October 22, 2021

TrustTV

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Workers’ Day: How contributory pension redefined retirement for workers


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Before the introduction of the Contributory Pension Scheme (CPS) in 2004, retirement from active service was a nightmare for many workers in Nigeria.

Due to billions of unpaid retirement benefits in the old Defined Benefits Scheme (DBS), many retired workers spent years without accessing their gratuity let alone monthly pension, even as many of them die without their due benefits.

The sleaze and mendacity in the DBS necessitated the Federal Government to establish the disbanded Pension Reform Task Team (PRTT), also known as the Presidential Task Force on Pension Reform (PTFPR) in 2010 to clear the pension mess at the Office of the Head of Service of the Federation.

Despite the gains recorded by the Task Force, it became a subject of investigations by graft agencies because of allegations of corruption allegedly perpetrated by its former Chairman, Mr. Abdulrasheed Maina.

The Pension Reform Act, 2004 (PRA, 2004), amended in 2014, created the National Pension Commission (PenCom) and the Pension Transitional Arrangement Directorate (PTAD).

While the PRA, 2004 conferred PenCom with the powers to regulate the CPS, the Act empowered PTAD to administer the Defined Benefit Scheme DBS to address the numerous pensioners’ complaints that bother on issues such as non-payment of monthly pension, short payment of pension and gratuity, removal of name on pension payment voucher, non-payment of harmonized pension arrears, irregular payment of federal pensions and non receipt of pension after retirement.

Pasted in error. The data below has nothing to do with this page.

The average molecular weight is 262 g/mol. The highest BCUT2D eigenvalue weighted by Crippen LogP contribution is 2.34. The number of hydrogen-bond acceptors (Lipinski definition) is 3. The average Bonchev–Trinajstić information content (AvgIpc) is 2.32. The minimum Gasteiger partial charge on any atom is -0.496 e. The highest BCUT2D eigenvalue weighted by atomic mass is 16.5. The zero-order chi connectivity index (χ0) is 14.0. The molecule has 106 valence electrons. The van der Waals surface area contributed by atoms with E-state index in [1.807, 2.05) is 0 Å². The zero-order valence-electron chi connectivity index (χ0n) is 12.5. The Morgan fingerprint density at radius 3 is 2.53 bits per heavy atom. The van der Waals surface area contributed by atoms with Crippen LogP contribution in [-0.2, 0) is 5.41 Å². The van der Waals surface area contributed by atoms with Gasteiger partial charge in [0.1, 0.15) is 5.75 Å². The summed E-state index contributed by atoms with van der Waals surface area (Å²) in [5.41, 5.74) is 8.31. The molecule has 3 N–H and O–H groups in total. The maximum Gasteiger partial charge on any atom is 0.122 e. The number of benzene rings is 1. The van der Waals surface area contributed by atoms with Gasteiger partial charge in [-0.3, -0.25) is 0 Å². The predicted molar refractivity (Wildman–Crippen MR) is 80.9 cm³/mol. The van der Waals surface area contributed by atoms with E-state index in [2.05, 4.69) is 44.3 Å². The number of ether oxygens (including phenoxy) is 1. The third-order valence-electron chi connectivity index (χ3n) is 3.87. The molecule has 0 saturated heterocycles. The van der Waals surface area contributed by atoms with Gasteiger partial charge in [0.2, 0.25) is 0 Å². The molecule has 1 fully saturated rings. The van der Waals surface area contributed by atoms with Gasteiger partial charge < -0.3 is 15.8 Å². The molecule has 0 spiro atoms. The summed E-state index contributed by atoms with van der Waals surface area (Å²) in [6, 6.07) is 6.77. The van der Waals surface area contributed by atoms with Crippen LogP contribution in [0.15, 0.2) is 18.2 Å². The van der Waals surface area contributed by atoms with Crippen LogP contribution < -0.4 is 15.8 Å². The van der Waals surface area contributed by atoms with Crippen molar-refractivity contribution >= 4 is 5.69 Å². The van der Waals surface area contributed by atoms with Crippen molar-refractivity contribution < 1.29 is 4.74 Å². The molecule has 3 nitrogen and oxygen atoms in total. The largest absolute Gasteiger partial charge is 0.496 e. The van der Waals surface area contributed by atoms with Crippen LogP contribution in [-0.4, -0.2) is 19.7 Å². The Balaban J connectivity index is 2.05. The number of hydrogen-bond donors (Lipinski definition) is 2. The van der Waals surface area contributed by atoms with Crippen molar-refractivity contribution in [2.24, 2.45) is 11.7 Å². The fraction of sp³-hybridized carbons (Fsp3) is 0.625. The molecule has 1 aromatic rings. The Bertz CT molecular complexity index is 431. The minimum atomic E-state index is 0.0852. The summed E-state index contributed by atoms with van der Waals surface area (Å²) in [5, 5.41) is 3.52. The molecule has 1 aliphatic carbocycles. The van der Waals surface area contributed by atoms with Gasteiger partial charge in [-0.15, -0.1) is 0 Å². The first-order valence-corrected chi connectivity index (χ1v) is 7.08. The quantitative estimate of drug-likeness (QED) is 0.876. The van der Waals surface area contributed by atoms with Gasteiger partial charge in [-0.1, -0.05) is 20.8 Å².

Significantly, in 16 years of the pension reform, the pension industry in Nigeria has witnessed a watershed.

For instance, as at January 2021, the value of accumulated pension assets under the CPS has reached N12.3 trillion.

Records from PenCom show that Nigeria currently has 22 Pension Fund Administrators (FFAs), seven Closed Pension Fund Administrators (CPFAs) and four Pension Fund Custodians (PFCs).

As at January 2021, PFAs in Nigeria had registered 9.27 million Retirement Savings Accounts (RSAs).

Pension remittances into these RSAs are invested by PFAs in safe financial instruments for fair returns without endangering the safety of the funds.

Section 85 (1) of the PRA 2014 states that “All Contributions made under this Act shall be invested by the Pension Fund Administrator with the objectives of safety and maintenance of fair-returns on the amount invested.”

Also, section 85 (2) states that “Pension funds and assets shall only be invested in accordance with regulations and guidelines issued by the Commission, from time to time.”

Guidelines issued by PenCom states that pension funds and assets shall be invested in bonds, bills and other securities issued by the Federal Government through the Central Bank of Nigeria, as well as State and Local Governments; Bonds, debentures, redeemable shares and other debt instruments issued by corporate entities and listed on a Stock Exchange under the Investment and Securities Act; ordinary shares of public limited companies listed on a Stock Exchange under the Investment and Securities Act; bank deposits and securities; real estate development investments; specialist investment funds and such other financial instruments as approved by PenCom from time to time.

The Director General of PenCom, Aisha Dahir-Umar, recently said that the nation’s pension assets are “currently invested in varied but quality financial instruments, all tailored towards the development of the Nigerian economy.”

Dahir-Umar said that the availability of pension funds, unlike in the past, has been the reason “payment of pensions under the CPS is now seamless, prompt and consistent.”